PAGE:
Vernikos G, Medini D, Riley DR, Tettelin H. Ten years of pan-genome analyses. Curr Opin Microbiol. 2015;23:148–54.
Chen W-H, Trachana K, Lercher MJ, Bork P. Younger genes are less likely to be essential than older genes, and duplicates are less likely to be essential than singletons of the same age. Mol Biol Evol. 2012;29:1703–6.
Wolf YI, Novichkov PS, Karev GP, Koonin EV, Lipman DJ. The universal distribution of evolutionary rates of genes and distinct characteristics of eukaryotic genes of different apparent ages. Proc Natl Acad Sci. 2009;106:7273–80.
Tohge T, de Souza LP, Fernie AR. Current understanding of the pathways of flavonoid biosynthesis in model and crop plants. J Exp Bot. 2017;68:4013–28.
Warschefsky E, Penmetsa RV, Cook DR, Von Wettberg EJ. Back to the wilds: tapping evolutionary adaptations for resilient crops through systematic hybridization with crop wild relatives. Am J Bot. 2014;101:1791–800.
Shi J, Wang H, Hazebroek J, Ertl DS, Harp T. The maize low-phytic acid 3 encodes a myo-inositol kinase that plays a role in phytic acid biosynthesis in developing seeds. Plant J. 2005;42:708–19.
Phillippy BQ. Identification of inositol 1,3,4-trisphosphate 5-kinase and inositol 1,3,4,5-tetrakisphosphate 6-kinase in immature soybean seeds. Plant Physiol. 1998;116:291.
Cheng S, Xian W, Fu Y, Marin B, Keller J, Wu T, et al. Genomes of subaerial Zygnematophyceae provide insights into land plant evolution. Cell. 2019;179:1057–1067 e1014.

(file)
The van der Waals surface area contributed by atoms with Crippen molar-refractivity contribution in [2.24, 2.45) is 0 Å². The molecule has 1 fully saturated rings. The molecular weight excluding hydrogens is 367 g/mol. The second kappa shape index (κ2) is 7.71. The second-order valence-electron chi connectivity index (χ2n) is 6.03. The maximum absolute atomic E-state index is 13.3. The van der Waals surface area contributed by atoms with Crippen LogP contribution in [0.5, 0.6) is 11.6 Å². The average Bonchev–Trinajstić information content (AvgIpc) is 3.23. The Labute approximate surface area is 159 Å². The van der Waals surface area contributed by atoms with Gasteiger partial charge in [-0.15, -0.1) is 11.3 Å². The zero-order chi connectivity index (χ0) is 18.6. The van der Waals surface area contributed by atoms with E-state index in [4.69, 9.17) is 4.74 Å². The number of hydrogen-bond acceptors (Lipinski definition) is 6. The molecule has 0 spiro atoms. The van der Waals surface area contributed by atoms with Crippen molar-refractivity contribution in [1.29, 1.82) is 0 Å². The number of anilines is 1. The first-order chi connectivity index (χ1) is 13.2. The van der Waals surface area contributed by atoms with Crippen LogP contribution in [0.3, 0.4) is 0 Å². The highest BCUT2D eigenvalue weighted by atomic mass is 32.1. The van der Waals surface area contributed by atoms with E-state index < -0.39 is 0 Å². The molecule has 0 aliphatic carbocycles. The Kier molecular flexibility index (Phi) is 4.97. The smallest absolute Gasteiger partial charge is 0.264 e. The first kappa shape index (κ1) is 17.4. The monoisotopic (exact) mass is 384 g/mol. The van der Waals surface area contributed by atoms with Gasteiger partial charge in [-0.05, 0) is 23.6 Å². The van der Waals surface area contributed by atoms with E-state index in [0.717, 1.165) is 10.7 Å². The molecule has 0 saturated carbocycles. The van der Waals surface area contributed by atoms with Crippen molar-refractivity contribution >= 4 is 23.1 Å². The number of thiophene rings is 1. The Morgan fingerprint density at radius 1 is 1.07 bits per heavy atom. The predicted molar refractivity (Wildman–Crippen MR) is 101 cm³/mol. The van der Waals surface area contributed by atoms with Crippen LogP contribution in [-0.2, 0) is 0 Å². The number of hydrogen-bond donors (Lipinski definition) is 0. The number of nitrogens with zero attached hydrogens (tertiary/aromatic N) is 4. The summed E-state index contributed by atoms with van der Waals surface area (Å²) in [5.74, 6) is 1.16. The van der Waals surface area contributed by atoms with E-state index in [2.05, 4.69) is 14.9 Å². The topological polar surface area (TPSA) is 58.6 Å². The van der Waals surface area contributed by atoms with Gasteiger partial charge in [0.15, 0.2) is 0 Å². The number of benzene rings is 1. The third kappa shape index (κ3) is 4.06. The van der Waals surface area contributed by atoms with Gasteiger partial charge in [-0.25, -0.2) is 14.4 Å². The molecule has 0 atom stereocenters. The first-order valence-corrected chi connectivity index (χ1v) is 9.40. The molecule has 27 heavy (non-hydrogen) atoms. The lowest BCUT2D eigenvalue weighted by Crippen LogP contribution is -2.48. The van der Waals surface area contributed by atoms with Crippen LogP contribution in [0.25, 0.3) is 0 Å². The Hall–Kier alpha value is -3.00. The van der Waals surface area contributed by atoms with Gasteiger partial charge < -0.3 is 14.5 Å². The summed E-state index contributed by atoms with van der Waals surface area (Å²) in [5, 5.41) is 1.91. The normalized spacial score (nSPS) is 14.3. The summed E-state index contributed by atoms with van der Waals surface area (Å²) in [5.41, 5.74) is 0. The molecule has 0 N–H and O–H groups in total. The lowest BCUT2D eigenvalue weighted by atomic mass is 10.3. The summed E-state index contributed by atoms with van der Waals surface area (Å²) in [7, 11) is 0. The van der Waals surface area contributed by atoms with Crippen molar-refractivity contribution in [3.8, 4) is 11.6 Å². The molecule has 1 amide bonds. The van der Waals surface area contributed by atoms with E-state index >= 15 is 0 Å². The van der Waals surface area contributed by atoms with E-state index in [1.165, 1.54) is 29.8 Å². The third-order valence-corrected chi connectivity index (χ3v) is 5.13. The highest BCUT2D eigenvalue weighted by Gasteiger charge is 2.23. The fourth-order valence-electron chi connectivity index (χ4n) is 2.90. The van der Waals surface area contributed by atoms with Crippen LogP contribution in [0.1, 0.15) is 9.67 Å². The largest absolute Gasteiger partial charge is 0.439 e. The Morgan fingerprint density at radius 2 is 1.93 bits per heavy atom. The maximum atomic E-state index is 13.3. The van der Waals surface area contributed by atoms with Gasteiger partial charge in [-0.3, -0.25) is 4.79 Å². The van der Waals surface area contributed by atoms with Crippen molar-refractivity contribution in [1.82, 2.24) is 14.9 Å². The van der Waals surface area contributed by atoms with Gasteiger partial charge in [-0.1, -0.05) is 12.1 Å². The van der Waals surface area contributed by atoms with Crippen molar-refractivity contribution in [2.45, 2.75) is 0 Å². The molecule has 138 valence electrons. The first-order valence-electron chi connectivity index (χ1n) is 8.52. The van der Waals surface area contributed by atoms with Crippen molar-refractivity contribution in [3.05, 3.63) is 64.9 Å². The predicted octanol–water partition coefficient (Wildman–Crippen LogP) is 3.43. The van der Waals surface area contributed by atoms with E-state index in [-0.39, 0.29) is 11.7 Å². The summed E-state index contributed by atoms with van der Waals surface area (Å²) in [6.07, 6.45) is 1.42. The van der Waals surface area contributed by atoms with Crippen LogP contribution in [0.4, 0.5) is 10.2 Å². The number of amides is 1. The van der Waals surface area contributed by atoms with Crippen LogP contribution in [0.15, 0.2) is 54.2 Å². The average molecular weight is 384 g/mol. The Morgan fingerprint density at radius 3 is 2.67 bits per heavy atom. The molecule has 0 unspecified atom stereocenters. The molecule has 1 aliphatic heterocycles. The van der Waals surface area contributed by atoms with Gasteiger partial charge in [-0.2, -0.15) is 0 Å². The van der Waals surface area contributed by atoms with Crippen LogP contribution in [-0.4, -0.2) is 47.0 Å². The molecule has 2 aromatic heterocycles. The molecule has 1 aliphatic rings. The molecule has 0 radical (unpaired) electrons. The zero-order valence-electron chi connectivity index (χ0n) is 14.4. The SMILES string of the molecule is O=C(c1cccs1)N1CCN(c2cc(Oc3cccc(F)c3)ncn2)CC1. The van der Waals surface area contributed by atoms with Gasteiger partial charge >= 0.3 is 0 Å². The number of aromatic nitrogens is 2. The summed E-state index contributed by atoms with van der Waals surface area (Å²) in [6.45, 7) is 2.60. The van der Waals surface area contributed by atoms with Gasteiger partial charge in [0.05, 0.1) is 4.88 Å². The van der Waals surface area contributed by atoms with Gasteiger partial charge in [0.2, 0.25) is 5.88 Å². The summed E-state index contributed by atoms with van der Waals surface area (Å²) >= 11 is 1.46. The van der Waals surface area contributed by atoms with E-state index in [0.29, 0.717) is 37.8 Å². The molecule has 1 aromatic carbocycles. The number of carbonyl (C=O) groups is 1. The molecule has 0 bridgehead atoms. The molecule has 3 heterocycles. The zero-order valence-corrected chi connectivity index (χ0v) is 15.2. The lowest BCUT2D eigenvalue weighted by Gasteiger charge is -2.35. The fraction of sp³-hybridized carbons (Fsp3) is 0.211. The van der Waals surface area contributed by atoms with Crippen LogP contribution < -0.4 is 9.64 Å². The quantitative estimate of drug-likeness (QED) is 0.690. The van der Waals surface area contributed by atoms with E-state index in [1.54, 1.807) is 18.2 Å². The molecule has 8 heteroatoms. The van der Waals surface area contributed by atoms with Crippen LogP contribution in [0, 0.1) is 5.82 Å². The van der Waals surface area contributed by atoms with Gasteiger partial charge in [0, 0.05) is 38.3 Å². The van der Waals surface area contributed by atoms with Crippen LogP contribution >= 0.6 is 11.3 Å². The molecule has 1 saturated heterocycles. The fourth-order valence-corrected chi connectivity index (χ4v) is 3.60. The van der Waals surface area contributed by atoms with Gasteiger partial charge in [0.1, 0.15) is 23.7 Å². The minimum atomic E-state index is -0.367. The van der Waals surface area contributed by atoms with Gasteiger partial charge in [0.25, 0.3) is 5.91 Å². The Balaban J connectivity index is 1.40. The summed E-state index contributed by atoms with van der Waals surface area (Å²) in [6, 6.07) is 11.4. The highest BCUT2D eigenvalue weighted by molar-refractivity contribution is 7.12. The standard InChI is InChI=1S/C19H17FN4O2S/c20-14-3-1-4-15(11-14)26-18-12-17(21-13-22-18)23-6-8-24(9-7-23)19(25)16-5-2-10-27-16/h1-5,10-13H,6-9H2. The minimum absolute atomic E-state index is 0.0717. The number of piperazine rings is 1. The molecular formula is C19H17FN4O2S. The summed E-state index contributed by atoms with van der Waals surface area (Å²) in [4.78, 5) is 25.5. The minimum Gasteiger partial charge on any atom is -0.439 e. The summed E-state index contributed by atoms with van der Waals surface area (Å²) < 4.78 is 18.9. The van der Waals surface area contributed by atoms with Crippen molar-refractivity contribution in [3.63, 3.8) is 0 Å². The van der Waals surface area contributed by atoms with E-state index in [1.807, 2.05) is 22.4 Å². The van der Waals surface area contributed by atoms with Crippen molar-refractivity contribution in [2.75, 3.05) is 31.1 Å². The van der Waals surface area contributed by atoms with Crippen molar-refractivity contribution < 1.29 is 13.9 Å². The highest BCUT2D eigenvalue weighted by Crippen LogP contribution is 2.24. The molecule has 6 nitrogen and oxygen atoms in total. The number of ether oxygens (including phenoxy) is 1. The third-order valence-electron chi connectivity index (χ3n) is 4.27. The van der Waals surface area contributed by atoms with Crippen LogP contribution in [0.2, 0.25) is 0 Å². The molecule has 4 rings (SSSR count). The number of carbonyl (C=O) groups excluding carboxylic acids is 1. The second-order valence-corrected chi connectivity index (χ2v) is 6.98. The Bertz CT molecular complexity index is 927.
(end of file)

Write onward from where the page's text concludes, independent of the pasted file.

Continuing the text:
Wang H, Sun S, Ge W, Zhao L, Hou B, Wang K, et al. Horizontal gene transfer of Fhb7 from fungus underlies Fusarium head blight resistance in wheat. Science. 2020;368:eaba5435.
Xia J, Guo Z, Yang Z, Han H, Wang S, Xu H, et al. Whitefly hijacks a plant detoxification gene that neutralizes plant toxins. Cell. 2021;184:1693–1705 e1617.
Hibdige SGS, Raimondeau P, Christin PA, Dunning LT. Widespread lateral gene transfer among grasses. New Phytol. 2021;230:2474–86.
Ho SS, Urban AE, Mills RE. Structural variation in the sequencing era. Nat Rev Genet. 2020;21:171–89.
Gui S, Yang L, Li J, Luo J, Xu X, Yuan J, et al. ZEAMAP, a comprehensive database adapted to the maize multi-omics era. iScience. 2020;23:101241.
Richbourg HL. QTL analysis for genes conferring tolerance to drought stress and damage from UV-B radiationUniversity of North Carolina Wilmington; 2008.